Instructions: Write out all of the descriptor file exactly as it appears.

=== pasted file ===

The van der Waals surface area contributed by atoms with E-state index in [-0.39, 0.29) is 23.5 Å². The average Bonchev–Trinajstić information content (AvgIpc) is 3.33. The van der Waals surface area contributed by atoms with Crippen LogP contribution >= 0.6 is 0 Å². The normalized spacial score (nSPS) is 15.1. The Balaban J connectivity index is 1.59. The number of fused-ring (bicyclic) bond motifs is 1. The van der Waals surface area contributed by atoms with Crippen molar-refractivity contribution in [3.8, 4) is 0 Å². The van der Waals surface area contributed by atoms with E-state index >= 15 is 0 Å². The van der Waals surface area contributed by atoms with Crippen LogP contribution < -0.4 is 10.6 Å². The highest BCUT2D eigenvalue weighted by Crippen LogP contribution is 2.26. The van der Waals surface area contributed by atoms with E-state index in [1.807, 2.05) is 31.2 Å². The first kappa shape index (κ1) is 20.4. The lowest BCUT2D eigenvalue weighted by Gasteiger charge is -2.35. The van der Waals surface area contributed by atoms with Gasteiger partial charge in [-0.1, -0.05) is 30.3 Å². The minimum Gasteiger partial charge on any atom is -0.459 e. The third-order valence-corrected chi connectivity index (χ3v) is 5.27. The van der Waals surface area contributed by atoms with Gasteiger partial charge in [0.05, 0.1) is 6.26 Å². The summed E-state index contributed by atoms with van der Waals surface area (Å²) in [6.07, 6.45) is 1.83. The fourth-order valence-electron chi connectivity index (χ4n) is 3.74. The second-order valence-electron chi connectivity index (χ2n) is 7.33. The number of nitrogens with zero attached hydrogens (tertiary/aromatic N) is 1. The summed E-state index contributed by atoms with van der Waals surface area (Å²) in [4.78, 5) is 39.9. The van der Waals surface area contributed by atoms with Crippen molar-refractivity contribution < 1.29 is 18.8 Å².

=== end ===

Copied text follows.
The van der Waals surface area contributed by atoms with E-state index in [-0.39, 0.29) is 23.5 Å². The average Bonchev–Trinajstić information content (AvgIpc) is 3.33. The van der Waals surface area contributed by atoms with Crippen LogP contribution >= 0.6 is 0 Å². The normalized spacial score (nSPS) is 15.1. The Balaban J connectivity index is 1.59. The number of fused-ring (bicyclic) bond motifs is 1. The van der Waals surface area contributed by atoms with Crippen molar-refractivity contribution in [3.8, 4) is 0 Å². The van der Waals surface area contributed by atoms with E-state index >= 15 is 0 Å². The van der Waals surface area contributed by atoms with Crippen LogP contribution < -0.4 is 10.6 Å². The highest BCUT2D eigenvalue weighted by Crippen LogP contribution is 2.26. The van der Waals surface area contributed by atoms with E-state index in [1.807, 2.05) is 31.2 Å². The first kappa shape index (κ1) is 20.4. The lowest BCUT2D eigenvalue weighted by Gasteiger charge is -2.35. The van der Waals surface area contributed by atoms with Gasteiger partial charge in [-0.1, -0.05) is 30.3 Å². The minimum Gasteiger partial charge on any atom is -0.459 e. The third-order valence-corrected chi connectivity index (χ3v) is 5.27. The van der Waals surface area contributed by atoms with Gasteiger partial charge in [0.05, 0.1) is 6.26 Å². The summed E-state index contributed by atoms with van der Waals surface area (Å²) in [6.07, 6.45) is 1.83. The fourth-order valence-electron chi connectivity index (χ4n) is 3.74. The second-order valence-electron chi connectivity index (χ2n) is 7.33. The number of nitrogens with zero attached hydrogens (tertiary/aromatic N) is 1. The summed E-state index contributed by atoms with van der Waals surface area (Å²) in [4.78, 5) is 39.9. The van der Waals surface area contributed by atoms with Crippen molar-refractivity contribution < 1.29 is 18.8 Å².